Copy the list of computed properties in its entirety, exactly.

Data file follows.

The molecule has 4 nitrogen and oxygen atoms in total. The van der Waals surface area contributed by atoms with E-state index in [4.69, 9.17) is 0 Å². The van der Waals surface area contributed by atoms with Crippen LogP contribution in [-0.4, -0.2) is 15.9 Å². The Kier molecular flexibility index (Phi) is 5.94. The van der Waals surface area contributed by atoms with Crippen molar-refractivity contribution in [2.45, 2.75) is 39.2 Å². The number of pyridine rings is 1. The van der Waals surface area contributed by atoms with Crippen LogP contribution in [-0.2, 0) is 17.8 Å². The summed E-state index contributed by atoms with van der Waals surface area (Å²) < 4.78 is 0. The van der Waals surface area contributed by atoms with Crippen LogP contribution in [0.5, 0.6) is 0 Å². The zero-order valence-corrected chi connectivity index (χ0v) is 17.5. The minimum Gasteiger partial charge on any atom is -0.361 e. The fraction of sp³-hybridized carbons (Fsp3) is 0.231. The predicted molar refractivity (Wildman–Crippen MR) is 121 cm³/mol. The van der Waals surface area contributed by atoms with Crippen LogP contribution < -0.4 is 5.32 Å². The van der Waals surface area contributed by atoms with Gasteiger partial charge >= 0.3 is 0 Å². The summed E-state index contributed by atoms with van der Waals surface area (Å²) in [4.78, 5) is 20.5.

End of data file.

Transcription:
The molecule has 4 nitrogen and oxygen atoms in total. The van der Waals surface area contributed by atoms with E-state index in [4.69, 9.17) is 0 Å². The van der Waals surface area contributed by atoms with Crippen LogP contribution in [-0.4, -0.2) is 15.9 Å². The Kier molecular flexibility index (Phi) is 5.94. The van der Waals surface area contributed by atoms with Crippen molar-refractivity contribution in [2.45, 2.75) is 39.2 Å². The number of pyridine rings is 1. The van der Waals surface area contributed by atoms with Crippen LogP contribution in [-0.2, 0) is 17.8 Å². The summed E-state index contributed by atoms with van der Waals surface area (Å²) < 4.78 is 0. The van der Waals surface area contributed by atoms with Crippen LogP contribution in [0.5, 0.6) is 0 Å². The zero-order valence-corrected chi connectivity index (χ0v) is 17.5. The minimum Gasteiger partial charge on any atom is -0.361 e. The fraction of sp³-hybridized carbons (Fsp3) is 0.231. The predicted molar refractivity (Wildman–Crippen MR) is 121 cm³/mol. The van der Waals surface area contributed by atoms with Crippen LogP contribution < -0.4 is 5.32 Å². The van der Waals surface area contributed by atoms with Gasteiger partial charge >= 0.3 is 0 Å². The summed E-state index contributed by atoms with van der Waals surface area (Å²) in [4.78, 5) is 20.5.